Florida Congresswoman Stephanie Murphy is concerned for Congressional moderates in both political parties.
In an interview with Politico’s Playbook Deep Dive, Murphy discussed her experience as a moderate under the current leadership of the Democratic Party.
In 2021, Murphy announced she would retire from Congress after three terms in office. She is one of more than 30 Democrats leaving office in 2022.
Murphy said that she ran for congress in 2016 because she wanted to change gun safety laws. Her campaign lasted four months and she ousted a 25-year incumbent, Republican John Mica. She has served on the Ways and Mean Committee, the House Armed Services Committee, as well as the Select Committee to Investigate the Jan. 6 Attack on the United States Capitol.
She recalled her experience in Washington D.C. during her interview and her frustration that “people go immediately to maligning your motivations” when a legislative disagreement arises.
She recounted that she was “one of a few Democrats who voted for Kate’s Law,” a bill supported by President Donald Trump “that would have stricter enforcement rules for people who were multiple offenders of violating immigration rules.”
Murphy said that she supported the “law and order” intention of the bill but was subsequently labeled as “anti-immigrant” by immigrant groups.
“But look at me. I’m a refugee. I’m an immigrant,” Murphy said. “I’m not anti-immigrant. I found that they were maligning my motivations as opposed to trying to seek to understand my intentions and to understand the policy concerns I had.”
“It became what I discovered to be a trend, that a lot of these outside groups that purport to represent a specific interest are just an extension of leadership,” Murphy added. “Instead of purely focusing on their issue area, they bleed into just advocating for whatever Democratic leadership wants.”
She noted that the same trend exists among Republicans and interest groups that work with the party.
Murphy, who is a chair of the Blue Dog Coalition, notoriously came out in an op-ed against the 2021 infrastructure bill despite pressure from President Joe Biden. The bill’s tumultuous conception and off-and-on again pairing with the Build Back Better Act ultimately proved to Murphy the legislation was not aligned with her positions.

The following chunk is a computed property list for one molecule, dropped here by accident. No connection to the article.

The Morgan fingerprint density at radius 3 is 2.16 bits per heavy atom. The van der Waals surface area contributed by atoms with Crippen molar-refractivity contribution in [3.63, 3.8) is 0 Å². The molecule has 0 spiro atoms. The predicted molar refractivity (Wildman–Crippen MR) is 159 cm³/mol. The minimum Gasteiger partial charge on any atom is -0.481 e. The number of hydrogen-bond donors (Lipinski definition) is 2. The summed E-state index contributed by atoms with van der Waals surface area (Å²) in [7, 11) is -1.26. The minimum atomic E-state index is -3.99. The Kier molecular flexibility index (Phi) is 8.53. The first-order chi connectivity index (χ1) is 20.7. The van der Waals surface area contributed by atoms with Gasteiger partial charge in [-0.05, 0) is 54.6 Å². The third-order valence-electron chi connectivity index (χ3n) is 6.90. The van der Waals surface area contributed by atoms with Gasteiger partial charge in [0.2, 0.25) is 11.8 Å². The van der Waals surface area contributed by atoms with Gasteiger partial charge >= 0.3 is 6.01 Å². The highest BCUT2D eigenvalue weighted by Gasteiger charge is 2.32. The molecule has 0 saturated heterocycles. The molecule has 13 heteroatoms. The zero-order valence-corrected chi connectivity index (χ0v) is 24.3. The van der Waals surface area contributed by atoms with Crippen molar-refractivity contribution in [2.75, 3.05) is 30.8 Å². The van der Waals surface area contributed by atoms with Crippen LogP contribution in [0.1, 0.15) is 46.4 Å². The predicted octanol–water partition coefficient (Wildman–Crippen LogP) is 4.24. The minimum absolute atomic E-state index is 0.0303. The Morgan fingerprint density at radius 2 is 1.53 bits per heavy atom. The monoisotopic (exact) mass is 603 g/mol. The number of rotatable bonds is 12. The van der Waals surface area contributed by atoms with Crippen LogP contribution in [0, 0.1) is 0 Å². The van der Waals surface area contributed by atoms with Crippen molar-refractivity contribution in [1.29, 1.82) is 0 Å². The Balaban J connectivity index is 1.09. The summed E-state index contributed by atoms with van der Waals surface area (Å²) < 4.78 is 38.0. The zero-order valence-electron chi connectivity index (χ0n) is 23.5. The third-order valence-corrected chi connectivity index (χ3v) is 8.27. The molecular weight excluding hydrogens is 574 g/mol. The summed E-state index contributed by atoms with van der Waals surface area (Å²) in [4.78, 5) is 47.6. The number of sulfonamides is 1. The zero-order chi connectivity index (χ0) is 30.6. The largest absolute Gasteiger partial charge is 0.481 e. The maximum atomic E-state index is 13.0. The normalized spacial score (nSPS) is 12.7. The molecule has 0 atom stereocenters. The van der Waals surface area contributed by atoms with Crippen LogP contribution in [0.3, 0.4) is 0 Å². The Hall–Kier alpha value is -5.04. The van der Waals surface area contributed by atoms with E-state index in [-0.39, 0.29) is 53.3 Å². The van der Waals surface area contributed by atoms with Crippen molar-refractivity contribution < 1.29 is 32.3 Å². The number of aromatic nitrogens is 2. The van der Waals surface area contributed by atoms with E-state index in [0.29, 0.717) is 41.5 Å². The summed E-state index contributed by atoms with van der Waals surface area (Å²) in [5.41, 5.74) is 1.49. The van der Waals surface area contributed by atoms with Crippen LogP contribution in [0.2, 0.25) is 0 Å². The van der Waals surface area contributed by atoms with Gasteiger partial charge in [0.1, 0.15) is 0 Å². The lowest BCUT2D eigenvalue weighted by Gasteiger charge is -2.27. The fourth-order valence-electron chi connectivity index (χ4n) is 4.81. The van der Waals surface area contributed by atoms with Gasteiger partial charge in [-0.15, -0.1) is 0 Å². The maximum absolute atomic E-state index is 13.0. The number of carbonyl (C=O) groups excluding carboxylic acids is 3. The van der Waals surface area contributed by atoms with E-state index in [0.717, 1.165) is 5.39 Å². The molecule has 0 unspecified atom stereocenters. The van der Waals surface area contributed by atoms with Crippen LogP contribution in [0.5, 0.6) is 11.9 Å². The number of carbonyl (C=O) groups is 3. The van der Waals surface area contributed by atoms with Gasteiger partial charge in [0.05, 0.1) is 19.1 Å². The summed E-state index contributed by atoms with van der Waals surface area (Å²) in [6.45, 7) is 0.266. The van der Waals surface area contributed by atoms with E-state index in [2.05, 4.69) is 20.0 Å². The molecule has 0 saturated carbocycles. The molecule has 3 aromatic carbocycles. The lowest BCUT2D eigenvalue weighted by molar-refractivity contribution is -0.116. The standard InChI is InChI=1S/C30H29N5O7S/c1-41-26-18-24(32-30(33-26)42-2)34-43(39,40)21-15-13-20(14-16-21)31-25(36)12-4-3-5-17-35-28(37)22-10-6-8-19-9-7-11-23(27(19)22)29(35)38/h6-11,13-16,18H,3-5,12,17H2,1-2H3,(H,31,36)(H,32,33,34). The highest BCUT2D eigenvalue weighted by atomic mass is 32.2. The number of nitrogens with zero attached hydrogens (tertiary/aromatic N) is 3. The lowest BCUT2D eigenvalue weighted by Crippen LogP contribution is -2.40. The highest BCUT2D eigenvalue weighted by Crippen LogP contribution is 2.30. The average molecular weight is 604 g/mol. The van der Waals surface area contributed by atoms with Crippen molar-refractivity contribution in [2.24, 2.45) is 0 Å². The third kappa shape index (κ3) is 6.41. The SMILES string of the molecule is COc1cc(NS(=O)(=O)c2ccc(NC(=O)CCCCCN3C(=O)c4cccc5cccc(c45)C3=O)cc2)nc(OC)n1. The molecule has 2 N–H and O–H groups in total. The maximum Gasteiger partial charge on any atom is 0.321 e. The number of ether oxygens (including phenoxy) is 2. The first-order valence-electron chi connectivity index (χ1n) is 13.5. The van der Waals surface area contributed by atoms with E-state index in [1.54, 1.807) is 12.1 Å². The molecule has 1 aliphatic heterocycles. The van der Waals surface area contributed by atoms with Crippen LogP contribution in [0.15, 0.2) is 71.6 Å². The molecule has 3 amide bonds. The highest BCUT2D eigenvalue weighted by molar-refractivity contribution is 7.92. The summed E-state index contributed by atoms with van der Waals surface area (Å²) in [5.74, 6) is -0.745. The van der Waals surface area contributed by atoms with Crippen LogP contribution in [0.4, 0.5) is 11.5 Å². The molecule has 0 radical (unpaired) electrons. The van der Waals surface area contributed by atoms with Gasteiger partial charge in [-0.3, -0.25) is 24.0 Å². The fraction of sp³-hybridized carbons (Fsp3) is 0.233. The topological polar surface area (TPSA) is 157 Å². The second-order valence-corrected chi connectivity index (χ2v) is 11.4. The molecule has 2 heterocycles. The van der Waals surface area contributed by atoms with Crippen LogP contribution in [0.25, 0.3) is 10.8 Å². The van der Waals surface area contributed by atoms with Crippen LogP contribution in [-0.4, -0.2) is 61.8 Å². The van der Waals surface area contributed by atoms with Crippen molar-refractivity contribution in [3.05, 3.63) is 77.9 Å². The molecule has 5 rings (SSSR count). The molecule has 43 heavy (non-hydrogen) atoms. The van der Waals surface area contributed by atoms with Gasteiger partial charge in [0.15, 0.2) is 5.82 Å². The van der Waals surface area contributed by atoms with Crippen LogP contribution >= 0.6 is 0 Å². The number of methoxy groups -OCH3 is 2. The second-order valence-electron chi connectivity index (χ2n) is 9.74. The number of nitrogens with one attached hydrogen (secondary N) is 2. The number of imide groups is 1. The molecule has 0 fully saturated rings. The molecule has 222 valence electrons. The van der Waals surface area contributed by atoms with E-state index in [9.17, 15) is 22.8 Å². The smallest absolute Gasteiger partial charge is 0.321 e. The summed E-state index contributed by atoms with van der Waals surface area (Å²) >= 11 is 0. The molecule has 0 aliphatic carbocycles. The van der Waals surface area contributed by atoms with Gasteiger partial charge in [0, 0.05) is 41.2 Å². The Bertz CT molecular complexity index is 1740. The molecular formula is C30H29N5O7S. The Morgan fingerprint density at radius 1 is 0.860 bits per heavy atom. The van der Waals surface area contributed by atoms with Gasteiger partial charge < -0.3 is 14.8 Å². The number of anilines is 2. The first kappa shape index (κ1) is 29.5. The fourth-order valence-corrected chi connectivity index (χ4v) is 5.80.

“If you have to tie one bill to another, then you have to wonder about what’s in that bill that you can’t pass on a standalone,” she said, recounting the notable moment of her political career.
“In Congress, I think it is important that you find the broadest set of common ground and move that forward,” Murphy said. “And instead the whole debate seemed like an effort to beat moderates into submission.”
She has called for the reform of the Democratic Congressional Campaign Committee, which she believes chases progressive voters and does not protect or support moderate voters and politicians.
“I believe that the DCCC exists for one reason and one reason alone, and that is incumbent protection and expanding the majority,” Murphy said. “I don’t believe that the person who runs the DCCC should be a member who’s elected, because inevitably that member … has further aspirations in the Democratic leadership.”
Murphy also said that as the Democratic Party gained control of Congress, the tolerance toward noncompliance with party-line voting significantly declined.
“This march toward party unity is going to be detrimental to our ability to lead the agenda for this country,” she said.
While she describes her decision to retire as “a personal one,” Murphy predicts both moderate Democrats and Republicans will face intense challenges in the next Congress.
“As it relates to the party, I do think it is important the party not get stuck in its own beltway echo chamber or Twittersphere,” Murphy added at the end of the interview.
She advised her party to listen more to the needs and interests of the American people in order to retain their Congressional majority.